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Westminster Shorter Catechism Project

The Shorter Catechism
Illustrated

by
John Whitecross


Q. 34. What is adoption?

A. Adoption is an act of God's free grace, whereby we are received into the number, and have a right to all the privileges of the sons of God.


1. A Kaffir boy, twelve years old, was asked whether he did not repent having come to Guadenthall, the missionary settlement of the Moravian Brethren in South Africa. On his answering in the negative, the missionary observed, 'But in the Kaffir country you had meat in plenty, and excellent milk, and here you can get neither.' To this the boy replied, 'It is very true; but I wish to become a child of God; and I hear in this place how I may attain it, whilst in my own country I hear nothing of it. I rejoice, therefore, that I am come thither, and am satisfied with any thing.'

2. On the evening of December 9, 1710, while Thomas Boston was walking up and down in his study, in heaviness, his little daughter Jane, whom he had laid in bed, suddenly raising up herself, called to him, and thus expressed herself: "Mary Magdalene went to the sepulchre. She went back again with them to the sepulchre; but they would not believe that Christ was risen till Mary Magdalene met Him; and He said to her, "Tell my brethren, they are my brethren yet." ''This,' says Boston, 'she pronounced with a certain air of sweetness. It took me by the heart. "His brethren yet" (thought I), and may I think that Christ will own me as one of His brethren yet? It was to me as life from the dead.'

3. A popish priest in Ireland, who was making the Scriptures his daily study, and was an advocate for the schools in that country, which most of the priests opposed, met one of the scholars going to school, and asked him what book it was that he carried under his arm. 'It is a will, sir,' said the boy. 'What will?' rejoined the priest. 'The last will and Testament that Jesus Christ left to me, and to all who desire to claim a title in the property herein bequeathed,' replied the boy. 'What did Christ leave you in that will?' 'A kingdom, sir.' 'Where does the kingdom lie?' 'It is the kingdom of heaven, sir.' 'And do you expect to reign as a king there?' 'Yes, sir; as joint heir with Christ.' 'And will not every person get there as well as you?' 'No, sir; none can get there but those that claim their title to that kingdom upon the ground of the will.' The priest asked several other questions, to which the boy gave such satisfactory answers as quite astonished him. 'Indeed,' said he, 'you are a good little boy; take care of the book wherein God gives you such precious promises; believe what He has said, and you will be happy here and hereafter.'

4. John Flavel, the Puritan preacher of Dartmouth, tells us (quoting the old writer Plutarch) that when Titus Flamininus, a Roman general, proclaimed liberty to the Greeks after his defeat of the King of Macedon who had subjugated them, the people pressed so closely around the herald of the good news that he was in danger of losing his life at their hands. It took them some little time to apprehend the nature of the proclamation, but when they came to understand that deliverance from long bondage was being announced, they shouted for joy, crying, 'A saviour! a saviour!', so that the very heavens rang again with their acclamations, and the very birds fell down astonished. All that night the Grecians, with instruments of music and songs of praise, danced and sang about the general's tent, extolling him as the one who had brought them deliverance from oppression. 'Surely', said the preacher, 'you have more reason to be exalting the Author of your salvation who, at a dearer rate, has freed you from a more dreadful bondage. O ye that have escaped the eternal wrath of God by the humiliation of the Son of God, extol your great Redeemer, and for ever celebrate His praises.'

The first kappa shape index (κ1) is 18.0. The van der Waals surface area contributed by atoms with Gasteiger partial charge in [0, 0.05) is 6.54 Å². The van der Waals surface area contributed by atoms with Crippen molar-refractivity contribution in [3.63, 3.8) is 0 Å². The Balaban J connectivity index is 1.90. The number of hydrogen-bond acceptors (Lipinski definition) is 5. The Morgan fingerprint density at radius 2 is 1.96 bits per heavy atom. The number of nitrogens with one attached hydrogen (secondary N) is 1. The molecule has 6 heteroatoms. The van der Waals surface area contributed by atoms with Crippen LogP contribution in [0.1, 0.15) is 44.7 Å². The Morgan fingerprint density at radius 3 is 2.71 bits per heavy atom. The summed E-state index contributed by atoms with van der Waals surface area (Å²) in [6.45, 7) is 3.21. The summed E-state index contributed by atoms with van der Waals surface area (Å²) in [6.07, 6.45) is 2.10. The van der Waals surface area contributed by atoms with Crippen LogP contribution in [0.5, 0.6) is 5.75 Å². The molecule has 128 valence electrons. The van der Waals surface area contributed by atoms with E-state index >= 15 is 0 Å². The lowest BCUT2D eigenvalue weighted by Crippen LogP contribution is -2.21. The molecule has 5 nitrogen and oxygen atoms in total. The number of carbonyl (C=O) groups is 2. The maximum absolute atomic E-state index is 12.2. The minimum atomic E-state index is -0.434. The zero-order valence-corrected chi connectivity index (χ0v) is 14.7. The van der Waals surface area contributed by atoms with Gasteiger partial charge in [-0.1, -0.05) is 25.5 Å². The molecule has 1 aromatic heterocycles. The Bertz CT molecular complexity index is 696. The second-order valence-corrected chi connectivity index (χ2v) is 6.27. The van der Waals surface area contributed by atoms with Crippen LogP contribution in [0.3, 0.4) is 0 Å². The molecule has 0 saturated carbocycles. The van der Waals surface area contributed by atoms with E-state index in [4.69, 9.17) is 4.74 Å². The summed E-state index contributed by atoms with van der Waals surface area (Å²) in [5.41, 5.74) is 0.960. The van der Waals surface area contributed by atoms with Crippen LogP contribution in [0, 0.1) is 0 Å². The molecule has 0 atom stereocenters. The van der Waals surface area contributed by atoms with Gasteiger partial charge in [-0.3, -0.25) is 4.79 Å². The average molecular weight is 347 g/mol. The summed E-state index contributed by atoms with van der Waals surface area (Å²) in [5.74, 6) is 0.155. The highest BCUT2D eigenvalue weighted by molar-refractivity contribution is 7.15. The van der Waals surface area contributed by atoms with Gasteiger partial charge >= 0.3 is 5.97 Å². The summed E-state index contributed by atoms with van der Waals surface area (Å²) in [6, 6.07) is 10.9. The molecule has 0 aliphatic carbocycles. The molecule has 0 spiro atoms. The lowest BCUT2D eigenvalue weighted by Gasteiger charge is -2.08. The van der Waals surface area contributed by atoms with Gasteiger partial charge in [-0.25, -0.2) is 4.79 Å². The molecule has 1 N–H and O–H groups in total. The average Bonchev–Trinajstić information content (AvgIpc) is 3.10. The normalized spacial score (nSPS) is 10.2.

5. Robert Glover, one of the English martyrs in Mary Tudor's brief reign, a little before his death had lost the sense of God's favour. This occasioned him no little heaviness and grief. But when he came within sight of the stake at which he was to suffer, he experienced such abundant comfort and heavenly joy, that, clapping his hands together, he cried out, 'He is come, He is come,' and died in triumph.

6. A Polish prince was accustomed to carry the picture of his father always in his bosom; and on particular occasions used to take it out and view it, saying, 'Let me do nothing unbecoming so excellent a father.' A suitable reflection for a Christian!


This material is taken from THE SHORTER CATECHISM ILLUSTRATED by John Whitecross revised and republished by the Banner of Truth Trust edition 1968 and reproduced with their permission.

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